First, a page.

June 6: The edits notes are extensive and utterly amazing. Detailed notes on the first two chapters, and line edits on the first 100 pages. My head’s spinning, but I see the logic through the fog. What’s been said has merit. My opening chapters are weak. My plotting undermines my characterization. There’s lots of logic gaps. Would I be willing to make necessary changes?

Yes, the Pope is still Catholic.

June 6 – August 12: A family trip to Europe is underway. I take my laptop with me. The apartment we’ve recently purchased in Poland doesn’t have furniture. Between trips to IKEA and beer houses of Krakow, I cobble together a SKARSTA workstation and a JÄRVFJÄLLET office chair and set about refining, polishing, and reworking on every paragraph and sentence of the first 100 pages. Rewriting the first chapter takes two weeks to get right, and another two to polish it to a sheen so startlingly bright a blind walrus would be dazzled.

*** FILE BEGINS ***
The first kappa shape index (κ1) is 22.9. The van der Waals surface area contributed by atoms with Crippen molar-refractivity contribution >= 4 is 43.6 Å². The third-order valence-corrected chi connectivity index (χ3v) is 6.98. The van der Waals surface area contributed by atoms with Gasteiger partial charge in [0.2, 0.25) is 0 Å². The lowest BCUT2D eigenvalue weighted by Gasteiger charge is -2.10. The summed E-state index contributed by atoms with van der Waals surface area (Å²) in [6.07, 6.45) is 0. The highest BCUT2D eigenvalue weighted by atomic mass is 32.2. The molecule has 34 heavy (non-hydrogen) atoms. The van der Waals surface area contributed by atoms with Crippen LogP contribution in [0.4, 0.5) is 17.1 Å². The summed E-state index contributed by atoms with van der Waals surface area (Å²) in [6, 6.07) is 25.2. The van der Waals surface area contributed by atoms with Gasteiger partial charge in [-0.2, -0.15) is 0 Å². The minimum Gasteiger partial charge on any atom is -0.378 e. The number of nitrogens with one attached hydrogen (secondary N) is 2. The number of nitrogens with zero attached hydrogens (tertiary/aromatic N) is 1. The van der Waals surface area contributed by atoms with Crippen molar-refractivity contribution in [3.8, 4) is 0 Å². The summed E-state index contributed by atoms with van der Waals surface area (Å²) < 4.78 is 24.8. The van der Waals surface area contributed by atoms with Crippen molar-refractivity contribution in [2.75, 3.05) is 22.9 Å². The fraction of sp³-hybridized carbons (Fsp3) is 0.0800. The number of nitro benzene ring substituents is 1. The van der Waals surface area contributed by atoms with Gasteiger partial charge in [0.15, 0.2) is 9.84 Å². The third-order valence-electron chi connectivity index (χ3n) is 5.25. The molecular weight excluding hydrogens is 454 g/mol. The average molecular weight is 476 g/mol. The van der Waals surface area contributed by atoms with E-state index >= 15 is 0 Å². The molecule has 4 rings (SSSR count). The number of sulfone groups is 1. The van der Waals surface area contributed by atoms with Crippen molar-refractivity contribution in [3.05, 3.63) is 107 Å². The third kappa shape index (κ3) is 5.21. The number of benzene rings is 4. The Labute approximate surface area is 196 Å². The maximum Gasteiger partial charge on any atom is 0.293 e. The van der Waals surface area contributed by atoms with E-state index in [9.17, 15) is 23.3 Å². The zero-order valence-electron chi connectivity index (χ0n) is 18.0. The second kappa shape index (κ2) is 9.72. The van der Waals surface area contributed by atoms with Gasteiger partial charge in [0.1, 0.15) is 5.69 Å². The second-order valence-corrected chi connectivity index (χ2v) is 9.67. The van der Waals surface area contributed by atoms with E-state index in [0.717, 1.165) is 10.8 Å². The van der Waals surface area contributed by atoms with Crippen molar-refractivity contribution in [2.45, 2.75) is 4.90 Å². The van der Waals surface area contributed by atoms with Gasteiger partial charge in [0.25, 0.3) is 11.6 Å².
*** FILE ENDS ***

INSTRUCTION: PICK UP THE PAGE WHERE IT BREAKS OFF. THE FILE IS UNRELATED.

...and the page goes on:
August 13: It’s done. I’m a caffeine and post-human hybrid, but editing is complete.

August 18: One more pass with my agent before it gets fired off to Gillian Redfearn and Gollancz. I go to London to have a proper meet up with my agent. Alcohol is involved.*

*No animals were harmed during this time. Except for the cows that made our steak.

August 20: I’m faced with the delightful prospect of a 22-hour flight back to the land of Mad Max. Commence biting my fingernails down to the bone once again.

Early October: Gillian likes the edits I made on STORMBLOOD and is taking it to acquisitions. The light is at the end of the tunnel!

Except, that light is an incoming train. The universe has conspired with complete happenstance and the devil to completely screw me over. Complications pile up faster than in a Breaking Bad episode. Gillian gets sick. The Frankfurt Book Fair is on. There’s a strike. There’s a public holiday. One of the other editors is sick.

My nerves are going through a metal shredder a kilometre long.*

*Again, no animals were harmed during this time.

October 19: I check my emails one groggy Thursday morning and sit up.

Gollancz has given Gillian Redfearn the go-ahead to make an offer.